Leading out from the bottom of the steps is the überfashionable Via dei Condotti, the centerpiece for Rome's toniest fashion boutique shopping scene which fills the streets radiating from Piazza di Spagna. 

Generally speaking, the streets to the north of Piazza di Spagna toward Piazza del Popolo specialize in art and antiques, while the streets to the west and south focus more on clothing, leather, and jewelry, with names like Gucci, Valentino, Benetton, Ferragamo, Bulgari, and Buccellati.

This neighborhood is also the traditional area for English language bookstores in Rome, including the Anglo-American, at Via delle Vite 102 (tel. 06-679-5222).

(Sadly, several other English bookshops have closed down in recent years, including the one two doors up from the Steps where I voraciously bought paperbacks when I was an adolescent and teen—and, since the bulk of the books were printed in England, which is why I still have an annoying tendency to spell things British-style.)

Photo gallery
  • The Spanish Steps, The Spanish Steps, Italy (Photo by Martin Furtschegger)
  • La Barcaccia and the Piazza di Spagna, The Spanish Steps, Italy (Photo by Dorli Photography)
  • La Barcaccia (1527–29), a baroque fountain by Pietro Bernini and his teenaged son (who would go on to enormous fame) Gian Lorenzo Bernini, The Spanish Steps, Italy (Photo by Carlomorino)
  • Piazza di Spagna: La barcaccia and the Scalinata di Trinitá dei Monti, The Spanish Steps, Italy (Photo by Rublo214)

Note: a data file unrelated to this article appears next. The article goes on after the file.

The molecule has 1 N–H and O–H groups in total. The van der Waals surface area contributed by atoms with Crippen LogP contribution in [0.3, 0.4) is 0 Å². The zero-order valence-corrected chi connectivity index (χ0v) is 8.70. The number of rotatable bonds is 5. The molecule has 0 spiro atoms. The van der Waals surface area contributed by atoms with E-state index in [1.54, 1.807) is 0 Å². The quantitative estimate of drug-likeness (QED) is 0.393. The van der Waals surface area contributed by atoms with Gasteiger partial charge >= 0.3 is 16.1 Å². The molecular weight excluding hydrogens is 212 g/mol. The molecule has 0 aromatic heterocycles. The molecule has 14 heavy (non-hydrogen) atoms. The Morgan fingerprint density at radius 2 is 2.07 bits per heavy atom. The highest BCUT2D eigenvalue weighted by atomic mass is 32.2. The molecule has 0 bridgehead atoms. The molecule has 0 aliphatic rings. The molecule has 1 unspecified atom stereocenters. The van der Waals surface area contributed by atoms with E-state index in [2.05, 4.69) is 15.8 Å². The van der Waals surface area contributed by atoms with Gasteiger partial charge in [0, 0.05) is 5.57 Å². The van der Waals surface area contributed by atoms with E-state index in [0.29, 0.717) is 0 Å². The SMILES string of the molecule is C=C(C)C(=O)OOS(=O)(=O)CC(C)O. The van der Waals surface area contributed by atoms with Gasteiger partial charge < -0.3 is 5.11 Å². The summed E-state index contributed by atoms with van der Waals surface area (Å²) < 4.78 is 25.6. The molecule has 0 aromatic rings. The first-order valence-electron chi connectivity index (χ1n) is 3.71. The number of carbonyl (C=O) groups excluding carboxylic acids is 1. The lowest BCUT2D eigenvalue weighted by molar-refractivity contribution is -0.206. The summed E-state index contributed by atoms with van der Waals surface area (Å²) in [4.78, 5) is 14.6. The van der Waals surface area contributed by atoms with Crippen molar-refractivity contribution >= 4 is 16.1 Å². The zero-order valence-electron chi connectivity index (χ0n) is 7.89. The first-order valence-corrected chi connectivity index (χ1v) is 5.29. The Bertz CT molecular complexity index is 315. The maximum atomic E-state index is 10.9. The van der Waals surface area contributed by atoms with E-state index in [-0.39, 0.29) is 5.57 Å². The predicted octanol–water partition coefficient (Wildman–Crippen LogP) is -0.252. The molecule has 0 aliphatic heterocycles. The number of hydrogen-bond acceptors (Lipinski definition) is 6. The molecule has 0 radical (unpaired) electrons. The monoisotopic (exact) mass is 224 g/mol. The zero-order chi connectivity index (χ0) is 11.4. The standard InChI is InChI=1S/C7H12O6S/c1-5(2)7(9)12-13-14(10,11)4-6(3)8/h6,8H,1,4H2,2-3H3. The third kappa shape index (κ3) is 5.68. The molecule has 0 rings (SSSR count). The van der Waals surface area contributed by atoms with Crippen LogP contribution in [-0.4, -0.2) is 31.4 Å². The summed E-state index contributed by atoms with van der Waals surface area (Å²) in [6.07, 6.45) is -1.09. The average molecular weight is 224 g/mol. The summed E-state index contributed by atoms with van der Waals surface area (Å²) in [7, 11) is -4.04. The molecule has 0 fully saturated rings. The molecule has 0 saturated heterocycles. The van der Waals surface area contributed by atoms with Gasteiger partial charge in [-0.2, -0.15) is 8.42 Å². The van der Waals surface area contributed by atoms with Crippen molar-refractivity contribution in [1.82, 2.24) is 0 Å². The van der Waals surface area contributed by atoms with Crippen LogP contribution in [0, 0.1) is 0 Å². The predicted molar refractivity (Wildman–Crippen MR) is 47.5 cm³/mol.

• L
  • The Keats-Shelley House, The Spanish Steps, Italy (Photo Public Domain)
  • The library inside the Keats-Shelley Museum, The Spanish Steps, Italy (Photo Giovanni dall
  • Inside the Keats-Shelley Museum: The room in which John Keats died on February 23rd 1821. The furniture is not the original one, since it was burned after Keats
  • John Keats
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How long do the Spanish Steps take?

For some people the Spanish Steps are something to look at, go "ooh!", snap a photograph, and move on.

Others insist that, since it is a staircase, it must be climbed; that'll take maybe 20 minutes up and down.

Still others enjoy the easygoing vibe and sit on the steps for a while (though, sadly, authorities no longer allow you to picnic here—even to lick an ice cream cone).

If you take time to soak it all in, visiting the Keats House and everything, figure on at least an hour.

Useful Italian phrases

Useful Italian for sightseeing

English (inglese) Italian (italiano) Pro-nun-cee-YAY-shun
Where is?... Dov'é doh-VAY
...the museum il museo eel moo-ZAY-yo
...the church la chiesa lah key-YAY-zah
...the cathedral il duomo [or] la cattedrale eel DUO-mo [or] lah cah-the-DRAH-leh
When is it open? Quando é aperto? KWAN-doh ay ah-PAIR-toh
When does it close? Quando si chiude? KWAN-doh see key-YOU-day
Closed day giorno di riposo JOR-no dee ree-PO-zo
Weekdays (Mon-Sat) feriali fair-ee-YA-lee
Sunday & holidays festivi fe-STEE-vee
ticket biglietto beel-YET-toh
two adults due adulti DOO-way ah-DOOL-tee
one child un bambino oon bahm-BEE-no
one student uno studente OO-noh stu-DENT-ay
one senior un pensionato oon pen-see-yo-NAH-toh

Basic phrases in Italian

English (inglese) Italian (italiano) pro-nun-see-YAY-shun
thank you grazie GRAT-tzee-yay
please per favore pair fa-VOHR-ray
yes si see
no no no
Do you speak English? Parla Inglese? PAR-la een-GLAY-zay